The Curse of the Gothic Symphony
A film by Randall Wood and Veronica Fury
Duration: 82 minutes
Filmed from 2005-2010
Premiered at the Melbourne International Film Festival, 2011
Perhaps the biggest event of the 2011 Proms was the staging of Havergal Brian’s Gothic Symphony at the Royal Albert Hall on 17 July. What was rather less publicised, at least outside the confines of the Havergal Brian Society, was that it had been preceded by another performance on the other side of the globe.
Just before Christmas 2010 in Brisbane, Australia, one man’s dream (or should that be folly) stretching back almost thirty years came to fruition. That man was Gary Thorpe, at the time of filming this documentary, the manager of the local community classical music radio station, 4MBSFM. He had battled the supposed “curse” of the Gothic - that it couldn’t be staged successfully - singlehandedly for much of that time.
His struggles attracted the attention of a filmmaker, and from 2005, a film crew led by director Randall Wood and producer Veronica Fury, followed the ups and downs - mostly the latter - of the project. Veronica Fury became so caught up in the efforts that she joined the organising committee and was a major force in achieving the unachievable.
The film documents the sequence of near misses, and the mounting anticipation and stresses as the planned performance date approaches. Three months out, there was still not a complete orchestra and choir, nor was funding and the venue - the Queensland Performing Arts Centre - absolutely nailed down.
Naturally, there were compromises. The absence of significant support from professional orchestras and choirs meant that this was being done essentially with amateurs, admittedly well-schooled ones. The majority of the orchestra were past or present members of the Queensland Youth Orchestra, whose conductor, John Curro, had been part of the project for a number of years. Assembling the desired four hundred strong choir in a city of less than a million was an insurmountable challenge. Even finding a venue capable of holding the performers was an issue.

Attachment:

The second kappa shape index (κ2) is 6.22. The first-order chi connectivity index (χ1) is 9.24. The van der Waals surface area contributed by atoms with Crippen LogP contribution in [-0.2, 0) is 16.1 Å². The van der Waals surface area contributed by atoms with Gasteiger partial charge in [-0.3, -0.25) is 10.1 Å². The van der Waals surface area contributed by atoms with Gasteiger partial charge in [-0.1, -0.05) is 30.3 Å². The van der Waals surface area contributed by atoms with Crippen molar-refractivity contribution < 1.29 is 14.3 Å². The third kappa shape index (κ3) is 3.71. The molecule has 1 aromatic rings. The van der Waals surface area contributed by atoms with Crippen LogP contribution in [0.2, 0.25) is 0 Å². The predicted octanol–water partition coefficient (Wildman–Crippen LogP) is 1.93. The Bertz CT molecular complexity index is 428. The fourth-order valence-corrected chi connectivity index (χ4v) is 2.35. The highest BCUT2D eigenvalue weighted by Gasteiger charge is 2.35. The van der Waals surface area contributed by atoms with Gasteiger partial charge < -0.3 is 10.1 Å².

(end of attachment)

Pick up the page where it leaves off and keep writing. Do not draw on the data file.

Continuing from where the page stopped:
As they say in the classics, it was “alright on the night”, actually a lot better than just alright. “A triumph beyond all expectations” was how one reviewer described the event.
The compelling story is enhanced by outstanding cinematography and incorporation of Gothic themes into the structure. You can be lucky as well: one interviewee continually strokes a black cat, another’s feline is a hairless species, which filmed in close-up looks more like a gargoyle than a cat.
The Brisbane story is interspersed with dramatic recreations of events from Brian’s early life, interviews with his daughter Olga Pringle and Brian scholar and biographer, Malcolm MacDonald, footage of Brian Society meetings in London and archival footage of the composer.
The chances of this getting an overseas release or making it to DVD would seem to be somewhere between remote and nil. Even its cinema release here in Australia is very limited. If you are interested - and you should be, regardless of whether or not Brian’s music appeals - an appeal to the BBC, PBS or whoever is your local quality TV station might be your only chance.
An outstanding documentary of one man’s seemingly unachievable dream.
There is a trailer for the film on Youtube: http://www.youtube.com/watch?v=TfVg9vn4jCc